HomeTechnologyGame Changer – Technological change is exponential. Let’s play a part in it

Game Changer – Technological change is exponential. Let’s play a part in it

By Gaylin Jee –

This is the fourth and final post in our Game Changer Series.

In our last post, Why do game changers leave organisations?, we spoke about enabling game changing contributions in your organization, through recognizing game changers and giving them some latitude for experimentation. We also alluded to the fact that there is more to innovation-infused, blue ocean futures than just enabled game changers.

game changer post 4

‘Innovation heroes will not produce the competitive edge required for what lies ahead. Innovation hubs are likely to fall short too, as the pace of change accelerates and technological advancement amplifies. We need game changing teams in our organisations to deliver innovation-as-usual.”

A second report published by leading psychologists in the UK revealed that in reality, we need the contribution of another 4 role players, in addition to that of the blue sky and disruptive game changer. Each role brings unique value to the final, meaningful output.

The roles and contributions of the game changing team are as follows:

  • Game Changers who transform our future; they bring radical ideas and the obsession to make them a reality,
  • Strategists who map the future; they provide the business case,
  • Implementers who build the future; they get things done and are good reality checkers,
  • Polishers create a future to be proud of; they drive excellence and perfection,
  • Play Makers orchestrate the future; they bring direction and focus to activity, getting the best from individuals and teams. They enable others to shine.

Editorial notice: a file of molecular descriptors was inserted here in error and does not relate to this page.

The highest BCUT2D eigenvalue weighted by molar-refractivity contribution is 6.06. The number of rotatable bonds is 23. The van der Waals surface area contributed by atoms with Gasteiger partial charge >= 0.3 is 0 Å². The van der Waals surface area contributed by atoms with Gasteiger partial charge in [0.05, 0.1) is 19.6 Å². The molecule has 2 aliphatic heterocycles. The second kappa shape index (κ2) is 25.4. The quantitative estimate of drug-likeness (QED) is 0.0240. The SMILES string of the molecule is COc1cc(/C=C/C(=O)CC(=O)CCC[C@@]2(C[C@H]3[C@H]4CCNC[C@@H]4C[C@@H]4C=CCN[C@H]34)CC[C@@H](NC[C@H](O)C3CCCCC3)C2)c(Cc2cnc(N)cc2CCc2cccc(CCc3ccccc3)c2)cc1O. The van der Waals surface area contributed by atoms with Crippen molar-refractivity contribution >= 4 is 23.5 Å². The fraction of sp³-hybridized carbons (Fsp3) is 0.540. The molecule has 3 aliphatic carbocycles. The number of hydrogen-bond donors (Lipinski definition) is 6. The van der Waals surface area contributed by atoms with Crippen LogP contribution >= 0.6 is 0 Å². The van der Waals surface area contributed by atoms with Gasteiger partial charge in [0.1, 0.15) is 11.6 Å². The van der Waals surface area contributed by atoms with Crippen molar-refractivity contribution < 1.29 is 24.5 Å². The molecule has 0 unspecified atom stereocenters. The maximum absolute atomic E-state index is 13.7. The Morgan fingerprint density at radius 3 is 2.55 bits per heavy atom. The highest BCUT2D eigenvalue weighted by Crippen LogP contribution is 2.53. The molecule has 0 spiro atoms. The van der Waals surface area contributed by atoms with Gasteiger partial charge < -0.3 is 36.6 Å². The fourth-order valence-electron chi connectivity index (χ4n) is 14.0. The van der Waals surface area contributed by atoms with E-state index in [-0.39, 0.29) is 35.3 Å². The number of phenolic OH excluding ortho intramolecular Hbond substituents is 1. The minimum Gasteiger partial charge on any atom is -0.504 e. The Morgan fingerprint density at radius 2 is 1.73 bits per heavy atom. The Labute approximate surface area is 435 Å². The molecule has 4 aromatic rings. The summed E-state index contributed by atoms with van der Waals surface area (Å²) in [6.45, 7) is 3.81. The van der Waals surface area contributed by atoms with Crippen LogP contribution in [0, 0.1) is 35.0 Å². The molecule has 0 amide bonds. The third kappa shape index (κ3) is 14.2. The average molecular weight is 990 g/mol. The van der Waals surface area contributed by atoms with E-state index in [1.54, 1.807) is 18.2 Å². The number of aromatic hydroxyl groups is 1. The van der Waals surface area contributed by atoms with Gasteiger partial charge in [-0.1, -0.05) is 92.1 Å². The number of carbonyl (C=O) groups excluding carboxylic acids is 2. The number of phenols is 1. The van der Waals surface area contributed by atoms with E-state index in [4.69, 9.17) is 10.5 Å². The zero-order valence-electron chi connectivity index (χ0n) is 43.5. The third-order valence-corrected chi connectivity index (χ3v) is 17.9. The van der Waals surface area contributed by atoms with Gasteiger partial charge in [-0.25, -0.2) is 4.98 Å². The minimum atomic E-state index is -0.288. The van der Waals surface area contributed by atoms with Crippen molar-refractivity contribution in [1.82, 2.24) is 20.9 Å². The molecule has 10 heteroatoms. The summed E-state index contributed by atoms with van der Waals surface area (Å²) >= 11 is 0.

When viewed in this way, we see that not everyone is a game changer, but that’s not what’s important.  Everyone can make a critical contribution to a game changing output.

This work steers us in a notably good direction.

  1. It challenges traditional views on talent. In the past we prized those good at strategy and implementation. Our organisations, with their corporate ladders, are still largely designed to reward them. It is clear now that we need to think about different ways of attracting, rewarding and engaging those who don’t fit our molds. For example, game changers who drive radical innovation, and polishers who drive incremental innovation.
  2. It gives us a framework for building the teams who can practically hope to seed and deliver on an innovation-as-usual culture, taking advantage of the opportunity that rapid change presents and actively catalyzing new ways of doing things.
  3. Because the roles are marked out by preferred ways of contributing, or what we call proclivity, we get a little closer to accepting that flow at work might just be a workable reality. We had become almost too used to showing up to what the organization needed. Incredible innovations don’t happen from just showing up. And business needs that ‘incredible’. Watch Mihaly Csikszentmihalyi’s TED talk on FLOW.

“Technological change is exponential. We won’t experience 100 years of progress in the 21st century—it will be more like 20,000 years of progress.” – Ray Kurzweil, Co-founder of Singularity University.

Organisations will wake up to innovation from the inside out. So too will individuals.

There is a different future out there, and we have more opportunity than ever before to go after it. Game changer thinking is one lens on how to do that.

Coming up later in March, a new series on deconstructing analytics in HR.

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Gaylin has a unique focus to her work: she assists individuals and organisations to positively disrupt their own futures. She founded and runs 33 Emeralds, a niche consultancy with a team of associates who have a common commitment – to craft better work so that we are excited, energized and make an impact, in whatever work we do.

Gaylin@gmail.com

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